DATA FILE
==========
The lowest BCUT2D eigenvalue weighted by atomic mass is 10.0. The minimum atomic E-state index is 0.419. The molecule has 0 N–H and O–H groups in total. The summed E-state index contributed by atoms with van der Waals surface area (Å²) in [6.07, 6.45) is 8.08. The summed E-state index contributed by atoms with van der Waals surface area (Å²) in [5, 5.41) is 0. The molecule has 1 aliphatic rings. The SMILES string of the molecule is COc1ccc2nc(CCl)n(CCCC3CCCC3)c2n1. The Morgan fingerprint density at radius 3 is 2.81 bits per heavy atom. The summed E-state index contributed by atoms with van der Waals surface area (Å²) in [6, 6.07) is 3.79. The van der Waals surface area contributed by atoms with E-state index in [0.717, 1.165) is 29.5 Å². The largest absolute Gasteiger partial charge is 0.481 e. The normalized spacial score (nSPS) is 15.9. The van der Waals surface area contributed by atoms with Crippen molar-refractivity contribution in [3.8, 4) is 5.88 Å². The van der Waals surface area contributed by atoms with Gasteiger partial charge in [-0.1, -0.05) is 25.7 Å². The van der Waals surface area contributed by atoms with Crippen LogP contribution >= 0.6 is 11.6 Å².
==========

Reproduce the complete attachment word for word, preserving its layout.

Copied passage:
The lowest BCUT2D eigenvalue weighted by atomic mass is 10.0. The minimum atomic E-state index is 0.419. The molecule has 0 N–H and O–H groups in total. The summed E-state index contributed by atoms with van der Waals surface area (Å²) in [6.07, 6.45) is 8.08. The summed E-state index contributed by atoms with van der Waals surface area (Å²) in [5, 5.41) is 0. The molecule has 1 aliphatic rings. The SMILES string of the molecule is COc1ccc2nc(CCl)n(CCCC3CCCC3)c2n1. The Morgan fingerprint density at radius 3 is 2.81 bits per heavy atom. The summed E-state index contributed by atoms with van der Waals surface area (Å²) in [6, 6.07) is 3.79. The van der Waals surface area contributed by atoms with E-state index in [0.717, 1.165) is 29.5 Å². The largest absolute Gasteiger partial charge is 0.481 e. The normalized spacial score (nSPS) is 15.9. The van der Waals surface area contributed by atoms with Crippen molar-refractivity contribution in [3.8, 4) is 5.88 Å². The van der Waals surface area contributed by atoms with Gasteiger partial charge in [-0.1, -0.05) is 25.7 Å². The van der Waals surface area contributed by atoms with Crippen LogP contribution >= 0.6 is 11.6 Å².